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Chairman Yarmuth Floor Remarks on the State of the Economy

Jan 28, 2020

Washington, D.C.— Kentucky Congressman John Yarmuth, Chairman of the House Budget Committee, delivered remarks on the House Floor today during a Special Order Hour on the economy. Remarks as prepared are below:

Earlier today, the Congressional Budget Office released its updated budget and economic outlook for the next decade. This report once again confirms that despite the economic expansion he inherited, the fiscal outlook has worsened since President Trump took office.

Under President Trump, deficits have risen to heights not usually seen outside of recessions and major world wars. They have increased every year – an unusual trend given that deficits tend to fall with the unemployment rate. In fact, the deficit in 2019 was the highest since 2012, when we were recovering from the Great Recession and the unemployment rate was 8 percent – more than double the rate today. As a result of these deficits, the national debt has climbed higher and faster than CBO projected at the end of the Obama Administration.

Perhaps we shouldn’t be surprised. After all, this is the same President who proclaimed just last week, “Who the hell cares about the budget?” The record is clear that he does not.

Now, on their face, these fiscal facts might not be so concerning if one considers the multitude of deficits we face in the real economy. Crumbling infrastructure. Skyrocketing health care costs. Widening student achievement gaps. A warming climate. Lower life expectancy. In light of these and other problems, it’s difficult to escape the conclusion that we should be making bolder investments in American families and our nation’s future.

But President Trump did not use our fiscal space to repair the roads and bridges that support our economy. To reduce drug prices for working families. Or to bolster our environmental resilience in the face of the defining threat of a generation.

No: President Trump and Republicans in Congress ran up our tab with a $1.9 trillion tax cut that showered benefits on corporations and the wealthy. $1.9 trillion that had little meaningful impact on the economy, other than increasing our already shameful levels of income inequality. $1.9 trillion that could have been, but was not, put toward making childcare more affordable, a college education more accessible, and retirement security more achievable for American families.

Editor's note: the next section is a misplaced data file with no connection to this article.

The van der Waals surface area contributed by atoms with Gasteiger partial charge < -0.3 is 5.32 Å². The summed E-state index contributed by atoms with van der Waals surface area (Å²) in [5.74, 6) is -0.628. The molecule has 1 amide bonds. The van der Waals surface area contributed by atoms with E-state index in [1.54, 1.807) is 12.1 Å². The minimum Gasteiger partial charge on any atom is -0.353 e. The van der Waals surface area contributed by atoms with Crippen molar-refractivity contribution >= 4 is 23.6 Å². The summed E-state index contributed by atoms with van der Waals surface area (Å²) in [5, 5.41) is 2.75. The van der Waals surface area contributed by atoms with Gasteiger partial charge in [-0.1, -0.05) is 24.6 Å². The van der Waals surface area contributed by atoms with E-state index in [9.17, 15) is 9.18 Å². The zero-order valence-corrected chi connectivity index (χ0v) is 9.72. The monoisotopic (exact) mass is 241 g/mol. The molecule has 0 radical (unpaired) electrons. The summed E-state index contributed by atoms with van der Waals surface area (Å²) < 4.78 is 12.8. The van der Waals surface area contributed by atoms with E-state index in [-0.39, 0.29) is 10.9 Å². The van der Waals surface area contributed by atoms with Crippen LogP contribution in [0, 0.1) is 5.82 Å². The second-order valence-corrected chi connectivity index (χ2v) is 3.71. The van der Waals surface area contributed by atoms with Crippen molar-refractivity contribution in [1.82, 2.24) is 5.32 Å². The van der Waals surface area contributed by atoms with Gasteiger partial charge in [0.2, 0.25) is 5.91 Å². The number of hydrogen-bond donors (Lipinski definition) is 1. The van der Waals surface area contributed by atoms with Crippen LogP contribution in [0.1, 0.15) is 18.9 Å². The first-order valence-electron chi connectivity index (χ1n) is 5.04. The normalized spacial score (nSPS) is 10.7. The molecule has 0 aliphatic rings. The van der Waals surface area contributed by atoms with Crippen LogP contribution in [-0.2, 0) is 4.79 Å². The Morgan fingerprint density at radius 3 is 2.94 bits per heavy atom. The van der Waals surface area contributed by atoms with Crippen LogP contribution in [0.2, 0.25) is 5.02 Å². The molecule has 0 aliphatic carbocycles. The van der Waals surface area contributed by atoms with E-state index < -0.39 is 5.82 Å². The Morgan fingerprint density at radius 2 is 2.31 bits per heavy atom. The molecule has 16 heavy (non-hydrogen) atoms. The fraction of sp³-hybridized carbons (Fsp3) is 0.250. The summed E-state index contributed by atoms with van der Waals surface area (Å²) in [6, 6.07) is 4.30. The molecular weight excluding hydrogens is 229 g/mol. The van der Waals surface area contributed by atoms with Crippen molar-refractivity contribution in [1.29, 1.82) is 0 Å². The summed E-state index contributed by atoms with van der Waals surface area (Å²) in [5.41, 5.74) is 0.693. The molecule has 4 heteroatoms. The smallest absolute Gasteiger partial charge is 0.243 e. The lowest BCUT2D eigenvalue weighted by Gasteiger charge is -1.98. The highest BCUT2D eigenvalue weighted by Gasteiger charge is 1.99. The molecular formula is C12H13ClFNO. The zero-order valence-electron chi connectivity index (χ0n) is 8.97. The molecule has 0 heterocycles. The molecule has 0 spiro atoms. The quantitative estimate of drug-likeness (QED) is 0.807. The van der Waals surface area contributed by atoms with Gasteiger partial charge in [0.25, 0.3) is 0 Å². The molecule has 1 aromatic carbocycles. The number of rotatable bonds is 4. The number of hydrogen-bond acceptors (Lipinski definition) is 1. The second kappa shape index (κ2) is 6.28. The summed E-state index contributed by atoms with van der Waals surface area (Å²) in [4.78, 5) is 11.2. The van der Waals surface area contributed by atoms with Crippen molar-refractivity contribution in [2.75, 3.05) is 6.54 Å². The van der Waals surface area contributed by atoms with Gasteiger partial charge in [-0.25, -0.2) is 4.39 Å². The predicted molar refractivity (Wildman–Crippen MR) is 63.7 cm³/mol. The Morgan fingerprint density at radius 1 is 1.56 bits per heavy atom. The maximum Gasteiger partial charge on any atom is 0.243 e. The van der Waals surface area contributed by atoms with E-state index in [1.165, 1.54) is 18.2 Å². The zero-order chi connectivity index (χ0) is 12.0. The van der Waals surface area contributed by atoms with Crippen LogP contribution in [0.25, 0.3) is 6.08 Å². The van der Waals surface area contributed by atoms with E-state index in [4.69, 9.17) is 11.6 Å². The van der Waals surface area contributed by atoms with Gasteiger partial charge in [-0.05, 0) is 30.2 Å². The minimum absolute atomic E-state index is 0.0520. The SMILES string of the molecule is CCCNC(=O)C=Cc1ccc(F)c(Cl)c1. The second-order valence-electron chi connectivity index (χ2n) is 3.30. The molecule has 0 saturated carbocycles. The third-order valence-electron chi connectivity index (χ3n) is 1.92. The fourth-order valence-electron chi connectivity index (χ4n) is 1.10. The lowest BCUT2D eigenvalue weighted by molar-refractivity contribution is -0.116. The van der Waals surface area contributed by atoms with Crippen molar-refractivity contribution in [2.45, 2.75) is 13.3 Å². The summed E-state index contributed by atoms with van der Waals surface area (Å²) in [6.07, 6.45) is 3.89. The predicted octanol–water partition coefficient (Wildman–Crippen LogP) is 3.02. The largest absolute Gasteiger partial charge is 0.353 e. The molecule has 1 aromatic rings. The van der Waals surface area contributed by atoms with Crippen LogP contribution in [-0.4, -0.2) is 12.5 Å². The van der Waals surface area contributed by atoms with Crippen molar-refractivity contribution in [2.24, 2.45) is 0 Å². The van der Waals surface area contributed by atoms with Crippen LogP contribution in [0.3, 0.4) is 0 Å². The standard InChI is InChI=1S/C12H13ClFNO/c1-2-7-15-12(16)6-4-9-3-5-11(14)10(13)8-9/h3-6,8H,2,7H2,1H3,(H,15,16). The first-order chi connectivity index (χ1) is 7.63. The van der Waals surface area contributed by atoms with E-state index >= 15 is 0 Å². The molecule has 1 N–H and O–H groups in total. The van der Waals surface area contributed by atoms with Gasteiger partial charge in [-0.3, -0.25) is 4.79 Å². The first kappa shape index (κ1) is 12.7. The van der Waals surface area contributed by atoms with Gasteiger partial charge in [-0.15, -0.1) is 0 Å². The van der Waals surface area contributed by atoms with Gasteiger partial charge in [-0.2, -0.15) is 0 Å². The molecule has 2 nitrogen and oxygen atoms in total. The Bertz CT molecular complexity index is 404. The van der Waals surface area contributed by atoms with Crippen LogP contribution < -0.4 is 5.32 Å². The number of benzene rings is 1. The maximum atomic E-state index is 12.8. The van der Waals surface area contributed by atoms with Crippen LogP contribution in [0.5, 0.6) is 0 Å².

Making this situation far worse, President Trump is once again suggesting that he will offset the deficits his signature policy exploded by cutting Social Security and Medicare – taking money right out of the pockets of America’s seniors and forcing them to foot his bill.

Our economy and budget face difficult times ahead. An aging population and rising health care costs mean economic growth is projected to be slower and deficits are expected to be larger going forward. Addressing this issue over the next several decades will require a balanced approach that includes a fair tax system. President Trump has taken us in precisely the wrong direction. By adding trillions to the debt for a tax giveaway for the rich that yielded little in return for everyone else, he is squandering the chance to lay the groundwork for a more productive and equitable economy.

Despite these challenges, we still have the opportunity to make responsible investments in the American people, our infrastructure, and the environment – investments that reflect our values, promote a stronger economic and fiscal outlook, and move our nation forward.

As Chairman of the Budget Committee, I have stressed that we need to think seriously about severe and persistent deficits in the real economy, not just deficits in the budget. That doesn’t mean that we can spend taxpayer dollars without thought or discretion. But it does require that we use our nation’s resources, including our deficits, more wisely than this Administration has. It means prioritizing policies that improve the living standards of current and future generations, that support those most in need, and that help mitigate the challenges American families are facing today and the challenges they may face tomorrow.